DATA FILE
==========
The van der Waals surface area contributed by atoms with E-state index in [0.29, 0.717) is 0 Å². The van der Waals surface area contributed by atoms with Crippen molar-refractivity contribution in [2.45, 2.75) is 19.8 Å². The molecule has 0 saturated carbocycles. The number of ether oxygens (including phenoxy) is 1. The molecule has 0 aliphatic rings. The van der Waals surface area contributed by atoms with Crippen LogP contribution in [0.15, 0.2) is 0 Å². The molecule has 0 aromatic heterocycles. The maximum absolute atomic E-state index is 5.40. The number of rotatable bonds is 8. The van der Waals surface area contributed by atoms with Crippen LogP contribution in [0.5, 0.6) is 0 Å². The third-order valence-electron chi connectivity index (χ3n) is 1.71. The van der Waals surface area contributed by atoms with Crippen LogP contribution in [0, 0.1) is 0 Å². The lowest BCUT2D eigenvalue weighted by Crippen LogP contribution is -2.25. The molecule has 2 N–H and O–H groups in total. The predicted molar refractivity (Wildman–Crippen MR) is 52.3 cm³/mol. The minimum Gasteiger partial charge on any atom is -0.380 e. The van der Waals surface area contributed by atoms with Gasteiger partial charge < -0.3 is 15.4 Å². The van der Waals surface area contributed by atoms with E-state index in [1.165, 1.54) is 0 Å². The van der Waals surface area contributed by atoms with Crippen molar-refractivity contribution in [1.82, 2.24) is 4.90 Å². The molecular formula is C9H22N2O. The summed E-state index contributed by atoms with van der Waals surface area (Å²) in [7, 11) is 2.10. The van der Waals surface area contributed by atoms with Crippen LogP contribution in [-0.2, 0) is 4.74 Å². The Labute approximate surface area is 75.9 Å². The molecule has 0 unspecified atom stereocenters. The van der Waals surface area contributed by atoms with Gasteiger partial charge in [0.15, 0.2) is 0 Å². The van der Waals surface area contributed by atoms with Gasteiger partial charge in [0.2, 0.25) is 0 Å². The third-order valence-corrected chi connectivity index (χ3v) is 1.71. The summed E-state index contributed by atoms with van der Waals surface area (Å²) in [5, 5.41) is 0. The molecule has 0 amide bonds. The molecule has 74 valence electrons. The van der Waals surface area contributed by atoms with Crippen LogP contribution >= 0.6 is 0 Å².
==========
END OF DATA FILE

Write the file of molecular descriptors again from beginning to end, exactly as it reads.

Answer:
The van der Waals surface area contributed by atoms with E-state index in [0.29, 0.717) is 0 Å². The van der Waals surface area contributed by atoms with Crippen molar-refractivity contribution in [2.45, 2.75) is 19.8 Å². The molecule has 0 saturated carbocycles. The number of ether oxygens (including phenoxy) is 1. The molecule has 0 aliphatic rings. The van der Waals surface area contributed by atoms with Crippen LogP contribution in [0.15, 0.2) is 0 Å². The molecule has 0 aromatic heterocycles. The maximum absolute atomic E-state index is 5.40. The number of rotatable bonds is 8. The van der Waals surface area contributed by atoms with Crippen LogP contribution in [0.5, 0.6) is 0 Å². The third-order valence-electron chi connectivity index (χ3n) is 1.71. The van der Waals surface area contributed by atoms with Crippen LogP contribution in [0, 0.1) is 0 Å². The lowest BCUT2D eigenvalue weighted by Crippen LogP contribution is -2.25. The molecule has 2 N–H and O–H groups in total. The predicted molar refractivity (Wildman–Crippen MR) is 52.3 cm³/mol. The minimum Gasteiger partial charge on any atom is -0.380 e. The van der Waals surface area contributed by atoms with Gasteiger partial charge < -0.3 is 15.4 Å². The van der Waals surface area contributed by atoms with E-state index in [1.165, 1.54) is 0 Å². The van der Waals surface area contributed by atoms with Crippen molar-refractivity contribution in [1.82, 2.24) is 4.90 Å². The molecular formula is C9H22N2O. The summed E-state index contributed by atoms with van der Waals surface area (Å²) in [7, 11) is 2.10. The van der Waals surface area contributed by atoms with Crippen LogP contribution in [-0.2, 0) is 4.74 Å². The Labute approximate surface area is 75.9 Å². The molecule has 0 unspecified atom stereocenters. The van der Waals surface area contributed by atoms with Gasteiger partial charge in [0.15, 0.2) is 0 Å². The van der Waals surface area contributed by atoms with Gasteiger partial charge in [0.2, 0.25) is 0 Å². The third-order valence-corrected chi connectivity index (χ3v) is 1.71. The summed E-state index contributed by atoms with van der Waals surface area (Å²) in [5, 5.41) is 0. The molecule has 0 amide bonds. The molecule has 74 valence electrons. The van der Waals surface area contributed by atoms with Crippen LogP contribution >= 0.6 is 0 Å².